Flowers, a note of thanks and a picture of actors Leonard Nimoy and William Shatner as "Star Trek" characters Mr. Spock and Captain Kirk adorn the Hollywood Walk of Fame star of Nimoy on Hollywood Boulevard in Los Angeles, California Feb. 27, 2015. Reuters/Kevork Djansezian

International Space Station astronaut Terry Virts tweeted a photo of the Vulcan salute Saturday, as the ISS passed over Massachusetts, in memory of Leonard Nimoy. Nimoy, who played Mr. Spock in the "Star Trek" franchise and was a Boston native, died Friday at the age of 83 from chronic obstructive pulmonary disease.

Spock used the gesture and the phrase, "live long and prosper," throughout the series. He learned the gesture from watching men deliver the priestly blessing to the congregation during services at his synagogue.

The Massachusetts coastline can be seen at the right of Virts' hand.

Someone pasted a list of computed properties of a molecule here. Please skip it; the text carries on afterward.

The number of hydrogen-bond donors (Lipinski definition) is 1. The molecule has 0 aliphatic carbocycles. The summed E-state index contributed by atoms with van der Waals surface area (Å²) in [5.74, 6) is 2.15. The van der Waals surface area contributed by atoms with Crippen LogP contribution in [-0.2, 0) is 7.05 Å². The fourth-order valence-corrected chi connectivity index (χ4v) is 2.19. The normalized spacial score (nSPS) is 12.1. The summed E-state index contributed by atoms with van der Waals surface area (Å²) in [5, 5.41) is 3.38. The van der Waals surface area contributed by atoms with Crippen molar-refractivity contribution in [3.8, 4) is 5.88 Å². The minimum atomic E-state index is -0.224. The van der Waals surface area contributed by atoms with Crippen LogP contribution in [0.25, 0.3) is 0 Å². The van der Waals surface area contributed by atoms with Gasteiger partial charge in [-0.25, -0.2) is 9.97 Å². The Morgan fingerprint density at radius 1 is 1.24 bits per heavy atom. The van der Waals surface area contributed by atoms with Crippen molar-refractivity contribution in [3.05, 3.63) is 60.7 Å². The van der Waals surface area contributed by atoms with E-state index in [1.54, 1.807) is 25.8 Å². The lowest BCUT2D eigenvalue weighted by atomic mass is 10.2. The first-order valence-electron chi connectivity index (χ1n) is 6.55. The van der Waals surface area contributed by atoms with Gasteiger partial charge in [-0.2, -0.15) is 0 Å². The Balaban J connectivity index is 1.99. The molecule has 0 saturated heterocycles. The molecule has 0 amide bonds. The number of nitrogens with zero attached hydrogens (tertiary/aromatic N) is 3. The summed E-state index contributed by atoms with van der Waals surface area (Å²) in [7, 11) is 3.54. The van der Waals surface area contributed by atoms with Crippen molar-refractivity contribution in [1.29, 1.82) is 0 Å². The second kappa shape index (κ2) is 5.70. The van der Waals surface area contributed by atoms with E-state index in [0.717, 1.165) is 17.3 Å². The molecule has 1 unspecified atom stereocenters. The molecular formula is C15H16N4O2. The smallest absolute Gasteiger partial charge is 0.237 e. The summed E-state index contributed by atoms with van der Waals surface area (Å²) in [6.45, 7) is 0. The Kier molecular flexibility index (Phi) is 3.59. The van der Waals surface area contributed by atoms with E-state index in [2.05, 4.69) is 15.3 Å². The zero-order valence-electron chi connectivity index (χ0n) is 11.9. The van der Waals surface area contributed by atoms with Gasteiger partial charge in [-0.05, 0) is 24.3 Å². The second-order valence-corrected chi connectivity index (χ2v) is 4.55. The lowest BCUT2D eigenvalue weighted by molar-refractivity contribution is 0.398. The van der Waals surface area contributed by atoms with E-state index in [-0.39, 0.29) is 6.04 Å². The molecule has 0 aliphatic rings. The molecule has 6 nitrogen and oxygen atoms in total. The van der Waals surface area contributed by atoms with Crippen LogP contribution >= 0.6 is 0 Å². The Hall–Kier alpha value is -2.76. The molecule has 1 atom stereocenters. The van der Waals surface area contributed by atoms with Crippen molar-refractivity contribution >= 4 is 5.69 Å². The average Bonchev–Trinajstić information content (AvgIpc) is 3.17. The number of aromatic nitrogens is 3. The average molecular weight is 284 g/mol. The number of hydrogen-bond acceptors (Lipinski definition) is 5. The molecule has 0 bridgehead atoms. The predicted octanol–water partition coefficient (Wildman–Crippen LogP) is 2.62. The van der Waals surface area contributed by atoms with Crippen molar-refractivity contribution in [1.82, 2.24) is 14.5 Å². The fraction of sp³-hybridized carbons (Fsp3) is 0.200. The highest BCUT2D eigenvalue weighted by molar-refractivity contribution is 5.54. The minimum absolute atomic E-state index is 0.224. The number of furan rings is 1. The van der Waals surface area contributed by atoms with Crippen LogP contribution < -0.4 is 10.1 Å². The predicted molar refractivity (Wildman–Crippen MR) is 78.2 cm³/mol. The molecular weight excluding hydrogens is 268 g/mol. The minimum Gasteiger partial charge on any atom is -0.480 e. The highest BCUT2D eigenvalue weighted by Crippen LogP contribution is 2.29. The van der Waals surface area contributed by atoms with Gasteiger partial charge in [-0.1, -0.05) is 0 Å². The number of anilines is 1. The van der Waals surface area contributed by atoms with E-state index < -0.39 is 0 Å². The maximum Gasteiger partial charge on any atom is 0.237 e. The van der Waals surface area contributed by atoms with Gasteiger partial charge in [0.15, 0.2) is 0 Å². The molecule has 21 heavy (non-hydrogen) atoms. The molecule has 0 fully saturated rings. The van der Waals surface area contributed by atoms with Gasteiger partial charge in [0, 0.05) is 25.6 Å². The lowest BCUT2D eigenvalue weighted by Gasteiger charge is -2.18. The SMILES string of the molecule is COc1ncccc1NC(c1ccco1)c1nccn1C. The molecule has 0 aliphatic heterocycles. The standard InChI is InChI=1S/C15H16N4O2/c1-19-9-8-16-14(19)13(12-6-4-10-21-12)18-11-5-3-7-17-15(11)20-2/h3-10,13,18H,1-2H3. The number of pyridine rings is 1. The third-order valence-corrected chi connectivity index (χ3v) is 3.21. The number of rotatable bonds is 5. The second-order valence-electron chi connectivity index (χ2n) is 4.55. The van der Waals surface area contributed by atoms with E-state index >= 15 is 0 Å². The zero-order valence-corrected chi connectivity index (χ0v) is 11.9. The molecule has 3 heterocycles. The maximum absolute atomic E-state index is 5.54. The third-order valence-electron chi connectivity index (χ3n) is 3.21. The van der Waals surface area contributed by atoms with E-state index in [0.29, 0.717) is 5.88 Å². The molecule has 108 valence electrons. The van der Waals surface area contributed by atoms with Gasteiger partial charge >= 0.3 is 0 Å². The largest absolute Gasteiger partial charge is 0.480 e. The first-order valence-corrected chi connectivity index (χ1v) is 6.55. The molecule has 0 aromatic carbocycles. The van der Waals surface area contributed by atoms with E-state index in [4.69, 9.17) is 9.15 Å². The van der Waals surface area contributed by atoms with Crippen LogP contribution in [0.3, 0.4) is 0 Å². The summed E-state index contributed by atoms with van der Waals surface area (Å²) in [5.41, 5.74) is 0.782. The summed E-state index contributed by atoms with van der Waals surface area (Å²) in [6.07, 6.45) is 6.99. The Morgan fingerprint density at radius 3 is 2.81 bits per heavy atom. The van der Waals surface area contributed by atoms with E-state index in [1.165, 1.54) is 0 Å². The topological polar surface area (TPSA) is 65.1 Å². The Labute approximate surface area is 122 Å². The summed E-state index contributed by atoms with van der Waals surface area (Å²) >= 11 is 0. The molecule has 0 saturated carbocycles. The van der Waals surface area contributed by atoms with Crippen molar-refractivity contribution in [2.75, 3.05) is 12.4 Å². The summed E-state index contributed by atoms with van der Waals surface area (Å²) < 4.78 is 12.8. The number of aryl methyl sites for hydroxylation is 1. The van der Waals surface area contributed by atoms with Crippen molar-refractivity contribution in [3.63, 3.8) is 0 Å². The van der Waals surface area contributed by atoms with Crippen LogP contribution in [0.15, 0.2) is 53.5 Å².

The tweet was among numerous tributes to Nimoy, who rose to fame playing the half-human, half-Vulcan science officer on both television and in the movies. The New York Daily News reported fans gathered at Nimoy's Walk of Fame star on Hollywood Boulevard. A bouquet of yellow roses with a card reading: "We are all so glad that you 'lived long and prospered.' You will be missed!" was placed by the Hollywood Chamber of Commerce at the site.

The SyFy cable channel planned a five-hour Trek-themed tribute beginning at 9 a.m. EST Sunday.

NASA Administrator Charles Bolden in a statement called Nimoy "an inspiration to multiple generations of engineers, scientists, astronauts and other space explorers. As Mr. Spock, he made science and technology important to the story while never failing to show, by example, that it is the people around us to matter most."

Spock made being a geek cool, Don Lincoln, a senior physicist at Fermilab outside Chicago, told the Associated Press.

President Obama joined in the praise, tweeting, "I loved Spock."

NASA's first space shuttle was named the Enterprise after the "Star Trek" vessel. The agency initially planned to call the space vehicle the Constitution but bowed to a write-in campaign by Trekkies urging the White House to change the name.